How Japanese Folklore Inspired Monster Hunter Rise’s New Monsters
With the series following a Japan-inspired theme for the first time in over 10 years, the monsters in Monster Hunter Rise are something else. Director Yasunori Ichinose explains how the art team was inspired by ghosts and spirits of Japanese folklore, or yokai, for the design of Rise’s new monsters. Furthermore, The Rampage – a catastrophic event in which a horde of monsters attack Rise’s hub Kamura Village – was inspired by Hyakki Yako, an ancient Japanese myth often translated as “night parade of one hundred demons.”
“Hyakki Yako portrays countless yokai parading at night. We wanted to recreate that image in the world of Monster Hunter,” Ichinose says.
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See all the comparisons between monsters and yokai in the slide-show above with additional concept art and explanations!
To give The Rampage an authentic feel that actually resembles Hyakki Yako’s parade of ghosts, Ichinose and his team sought inspiration from yokai as well as other Japanese legendary creatures and stories for Rise’s new monsters. Ichinose gave us a thorough explanation of how seven of these monsters came to be.
“Magnamalo will be Rise’s main monster, and is Kamura Village’s biggest threat together with The Rampage,” says Ichinose. “The main inspiration for Magnamalo came from samurai armor. While not a yokai per se, an armored samurai ghost is a well-known image, and we took this as the base for Magnamalo’s design.”
Ichinose further explains that hitodama, or balls of fire that float around at night, are often associated with armored samurai ghosts, as they are said to be the souls of the dead.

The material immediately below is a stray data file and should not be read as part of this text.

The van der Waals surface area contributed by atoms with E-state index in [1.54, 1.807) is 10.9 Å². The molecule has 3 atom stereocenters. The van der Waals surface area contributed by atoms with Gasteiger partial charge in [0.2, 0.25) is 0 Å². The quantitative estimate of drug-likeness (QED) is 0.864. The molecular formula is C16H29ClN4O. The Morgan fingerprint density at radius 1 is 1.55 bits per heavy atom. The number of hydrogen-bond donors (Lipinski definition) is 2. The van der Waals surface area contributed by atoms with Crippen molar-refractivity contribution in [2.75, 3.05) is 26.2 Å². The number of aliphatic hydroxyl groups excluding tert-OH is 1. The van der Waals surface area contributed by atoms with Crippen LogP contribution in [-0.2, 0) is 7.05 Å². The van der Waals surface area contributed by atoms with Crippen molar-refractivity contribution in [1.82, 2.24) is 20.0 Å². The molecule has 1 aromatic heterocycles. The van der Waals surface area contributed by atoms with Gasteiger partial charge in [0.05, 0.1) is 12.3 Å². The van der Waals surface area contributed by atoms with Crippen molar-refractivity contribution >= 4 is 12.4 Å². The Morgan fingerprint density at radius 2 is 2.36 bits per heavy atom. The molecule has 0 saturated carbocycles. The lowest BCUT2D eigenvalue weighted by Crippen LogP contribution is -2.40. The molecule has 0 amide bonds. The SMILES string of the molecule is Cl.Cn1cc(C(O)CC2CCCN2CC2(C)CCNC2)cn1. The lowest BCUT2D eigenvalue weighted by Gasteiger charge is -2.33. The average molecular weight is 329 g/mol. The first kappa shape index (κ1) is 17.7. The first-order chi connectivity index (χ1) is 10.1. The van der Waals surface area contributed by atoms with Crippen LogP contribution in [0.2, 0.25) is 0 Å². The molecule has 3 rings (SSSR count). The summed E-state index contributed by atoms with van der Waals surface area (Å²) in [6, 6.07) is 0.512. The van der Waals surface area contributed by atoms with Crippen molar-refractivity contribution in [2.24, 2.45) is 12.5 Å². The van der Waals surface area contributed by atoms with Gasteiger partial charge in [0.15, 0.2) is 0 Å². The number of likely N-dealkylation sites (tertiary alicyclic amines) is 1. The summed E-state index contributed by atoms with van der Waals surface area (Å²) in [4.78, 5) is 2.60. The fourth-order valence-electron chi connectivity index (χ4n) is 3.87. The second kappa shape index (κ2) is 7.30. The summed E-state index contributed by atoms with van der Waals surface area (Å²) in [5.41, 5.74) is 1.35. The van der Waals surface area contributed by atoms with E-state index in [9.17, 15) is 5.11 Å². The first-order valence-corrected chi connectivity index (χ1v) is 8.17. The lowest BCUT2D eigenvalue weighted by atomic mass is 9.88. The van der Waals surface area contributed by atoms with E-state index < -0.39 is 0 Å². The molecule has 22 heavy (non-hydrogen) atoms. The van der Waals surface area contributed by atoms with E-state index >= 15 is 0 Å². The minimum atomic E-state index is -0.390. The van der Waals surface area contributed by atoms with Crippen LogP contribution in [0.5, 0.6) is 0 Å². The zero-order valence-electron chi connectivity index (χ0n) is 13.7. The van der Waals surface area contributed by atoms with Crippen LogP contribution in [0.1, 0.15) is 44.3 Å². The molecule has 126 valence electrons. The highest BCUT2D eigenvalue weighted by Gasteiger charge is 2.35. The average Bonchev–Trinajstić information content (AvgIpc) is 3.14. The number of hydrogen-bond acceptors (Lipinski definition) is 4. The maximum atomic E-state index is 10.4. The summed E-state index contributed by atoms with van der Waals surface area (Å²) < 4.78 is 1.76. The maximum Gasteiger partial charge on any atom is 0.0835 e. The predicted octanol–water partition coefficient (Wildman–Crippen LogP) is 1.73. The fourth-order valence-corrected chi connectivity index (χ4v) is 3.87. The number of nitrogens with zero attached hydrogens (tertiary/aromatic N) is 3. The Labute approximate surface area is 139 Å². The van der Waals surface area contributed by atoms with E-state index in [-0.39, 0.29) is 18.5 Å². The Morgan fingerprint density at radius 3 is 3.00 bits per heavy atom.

“That’s why Magnamalo emits a gas from his body that looks like onibi (ghost light),” explains Ichinose. Apart from the obvious Japanese inspirations, Ichinose says that Magnamalo’s design was also inspired by tigers that inhabit other Asian countries.
The Aknosom was designed as a combination between a crane and kasa-obake, a well-known yokai that is shaped like an umbrella. Kasa-obake have appeared in other video games such as Nioh, Yo-kai Watch 2 and Pocky & Rocky as well.
“When a crane stands on one foot, it looks just like an umbrella, which is why we chose to combine them together,” says Ichinose. “When it closes its wings, its patterns resemble an umbrella with a long tongue, which is a hallmark of kasa-obake’s feisty attitude.”
The Tetranadon was based on kappa, one of the most common yokai in Japanese folklore, with many legends and stories that have spread throughout the country. A kappa is a green creature that is often depicted as a mix between a young boy and a turtle. While Tetranadon’s design obviously does not resemble a young boy, you can definitely notice its turtle heritage.
“We looked at creatures that live near water. Turtles, crocodiles… even platypuses!” Ichinose recalls.
Another renowned characteristic of kappa is the dish-shaped depression on top of their head, which can be seen on Tetranadon’s head as well, giving it a slightly more cute look than your average Monster Hunter creature.
“Legends say that kappa enjoy sumo wrestling, which is why Tetranadon uses famous sumo wrestling attacks like open-hand strikes, or tsuppari,” Ichinose adds.